• Bursitis
  • Cerebral Edema
  • Chorioditis
  • Chorioretinitis
  • Cluster Headaches
  • Cogan's Syndrome
  • Conju

A drug may be classified by the chemical type of the active ingredient or by the way it is used to treat a particular condition. Each drug can be classified into one or more drug classes.

See also

Medical conditions associated with group IV antiarrhythmics:

  • Angina
  • Angina Pectoris Prophylaxis
  • Arrhythmia
  • Atrial Fibrillation
  • Atrial Flutter
  • Bipolar Disorder
  • Cluster Headaches
  • Heart Failure
  • High Blood Pressure
  • Idiopathic Hypertrophic Subaortic Stenosis
  • Migraine Prevention
  • Nocturnal Leg Cramps
  • Raynaud's Syndrome
  • Supraventricular Tachycardia

A drug may be classified by the chemical type of the active ingredient or by the way it is used to treat a particular condition. Each drug can be classified into one or more drug classes.

See also

Medical conditions associated with group I antiarrhythmics:

  • Anesthesia
  • Anxiety
  • Arrhythmia
  • Atrial Fibrillation
  • Atrial Flutter
  • Burning Mouth Syndrome
  • Diabetic Nerve Damage
  • Epilepsy
  • Malaria
  • Neurosurgery
  • Paroxysmal Supraventricular Tachycardia
  • Peripheral Neuropathy
  • Rheumatoid Arthritis
  • Seizures
  • Status Epilepticus
  • Supraventricular Tachycardia
  • Trigeminal Neuralgia
  • Ventricular Fibrillation
  • Ventricular Tachycardia
  • Wolff-Parkinson-White Syndrome

A drug may be classified by the chemical type of the active ingredient or by the way it is used to treat a particular condition. Each drug can be classified into one or more drug classes.

Gallstone solubilizing agents are used to dissolve small non-calcified gallstones. They suppress the amount of cholesterol synthesized by the liver or inhibit the amount of cholesterol absorbed from the intestines.

They are used to breakdown gallstones in patients, who do not need to have surgery.

See also

Medical conditions associated with gallstone solubilizing agents:

  • Biliary Cirrhosis
  • Gallbladder Disease
  • Nonalcoholic Fatty Liver Disease

A drug may be classified by the chemical type of the active ingredient or by the way it is used to treat a particular condition. Each drug can be classified into one or more drug classes.

*Gonadotropin-releasing hormone (GnRH) antagonists are synthetic analogs of gonadotropin-releasing hormone, which is produced by the hypothalamus and controls the secretion of follicle stimulating hormone (FSH) and luteinizing hormone (LH) by the anterior pituitary. Gonadotropin-releasing hormone antagonists bind to gonadotropin-releasing hormone receptors and decrease the effect of gonadotropin-releasing hormone.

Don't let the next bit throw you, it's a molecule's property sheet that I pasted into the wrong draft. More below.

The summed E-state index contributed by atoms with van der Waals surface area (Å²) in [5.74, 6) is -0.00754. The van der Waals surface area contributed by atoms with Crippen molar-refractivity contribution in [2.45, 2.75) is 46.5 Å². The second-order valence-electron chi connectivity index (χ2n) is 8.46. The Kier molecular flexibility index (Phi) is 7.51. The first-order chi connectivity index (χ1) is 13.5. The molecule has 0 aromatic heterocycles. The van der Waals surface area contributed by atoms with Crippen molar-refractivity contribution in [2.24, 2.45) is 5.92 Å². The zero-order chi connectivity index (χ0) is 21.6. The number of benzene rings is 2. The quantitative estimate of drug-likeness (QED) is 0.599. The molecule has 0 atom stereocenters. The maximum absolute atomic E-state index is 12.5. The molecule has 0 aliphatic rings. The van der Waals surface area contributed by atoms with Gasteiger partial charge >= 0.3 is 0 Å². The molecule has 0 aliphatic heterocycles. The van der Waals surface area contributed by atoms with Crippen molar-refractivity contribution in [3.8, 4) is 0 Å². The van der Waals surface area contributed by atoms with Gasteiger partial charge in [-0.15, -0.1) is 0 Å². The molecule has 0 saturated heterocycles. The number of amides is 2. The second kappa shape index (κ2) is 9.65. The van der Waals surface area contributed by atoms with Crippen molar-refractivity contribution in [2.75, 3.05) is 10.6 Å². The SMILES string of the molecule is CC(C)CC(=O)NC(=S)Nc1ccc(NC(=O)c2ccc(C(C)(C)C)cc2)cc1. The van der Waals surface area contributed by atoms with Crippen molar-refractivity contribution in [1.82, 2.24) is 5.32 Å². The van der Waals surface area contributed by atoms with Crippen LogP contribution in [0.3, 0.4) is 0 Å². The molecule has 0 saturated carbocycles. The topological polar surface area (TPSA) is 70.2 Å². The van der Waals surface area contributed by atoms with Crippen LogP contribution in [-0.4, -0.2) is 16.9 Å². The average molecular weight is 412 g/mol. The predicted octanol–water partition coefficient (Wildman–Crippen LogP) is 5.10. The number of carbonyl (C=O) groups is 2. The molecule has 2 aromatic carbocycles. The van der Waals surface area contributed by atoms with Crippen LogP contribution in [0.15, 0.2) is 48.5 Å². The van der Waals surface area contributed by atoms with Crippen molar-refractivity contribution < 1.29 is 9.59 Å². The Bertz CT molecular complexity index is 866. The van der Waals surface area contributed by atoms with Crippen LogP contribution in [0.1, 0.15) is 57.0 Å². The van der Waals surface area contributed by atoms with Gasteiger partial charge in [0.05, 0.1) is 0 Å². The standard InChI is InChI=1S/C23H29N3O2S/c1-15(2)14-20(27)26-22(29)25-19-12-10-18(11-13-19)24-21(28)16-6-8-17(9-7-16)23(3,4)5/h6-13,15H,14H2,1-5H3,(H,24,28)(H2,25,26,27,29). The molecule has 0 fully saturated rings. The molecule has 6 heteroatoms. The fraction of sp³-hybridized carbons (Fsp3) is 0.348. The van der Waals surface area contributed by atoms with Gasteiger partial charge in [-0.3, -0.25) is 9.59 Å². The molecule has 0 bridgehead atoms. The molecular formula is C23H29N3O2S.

In men, gonadotropin-releasing hormone antagonists inhibit the release of luteinizing hormone, and consequently less testosterone is produced. Testosterone stimulates the growth of many forms of prostate cancer. Gonadotropin-releasing hormone antagonists are used to treat prostate cancer as by reducing the levels of testosterone the size of prostate cancer is reduced.

Gonadotropin-releasing hormone antagonists are used to treat women undergoing fertility treatment. It prevents early release of luteinizing hormone (LH) and premature ovulation in women being administered follicle-stimulating hormone (FSH) when preparing for in-vitro fertilization.

See also

Medical conditions associated with gonadotropin-releasing hormone antagonists:

  • Gonadotropin Inhibition
  • Ovulation Induction
  • Prostate Cancer

A drug may be classified by the chemical type of the active ingredient or by the way it is used to treat a particular condition. Each drug can be classified into one or more drug classes.

Gonadotropins are hormones synthesized and released by the anterior pituitary, and act on the gonads (testes and ovaries) to promote production of sex hormones and stimulate production of either sperm or ova. Follicle stimulating hormone (FSH) and luteinizing hormones (LH) are the main gonadotropins. Human chorionic gonadotropin is a gonadotropin that is only produced during pregnancy by the placenta.

Gonadotropin production is controlled by gonadotropin-releasing hormone, which is released by the hypothalamus. The effects of gonadotrophins differ in males and females.

Gonadotropins are used in fertility treatment to produce mature follicles and ovulation induction, in women. In men, it is used to increase sperm count as part of fertility treatment.

See also

Medical conditions associated with gonadotropins:

  • Female Infertility
  • Follicle Stimulation
  • Hypogonadism, Male
  • Obesity
  • Ovulation Induction
  • Prepubertal Cryptorchidism

A drug may be classified by the chemical type of the active ingredient or by the way it is used to treat a particular condition. Each drug can be classified into one or more drug classes.

Gamma-Aminobutyric acid (GABA) reuptake inhibitors are analogs of gamma-Aminobutyric acid that bind to gamma-aminobutyric acid transporters and inhibit GABA reuptake. This increases extracellular levels of GABA and enhances GABA mediated synaptic activity in the brain.

Gamma-Aminobutyric acid reuptake inhibitors are used as anticonvulsant agents to treat epilepsy.

See also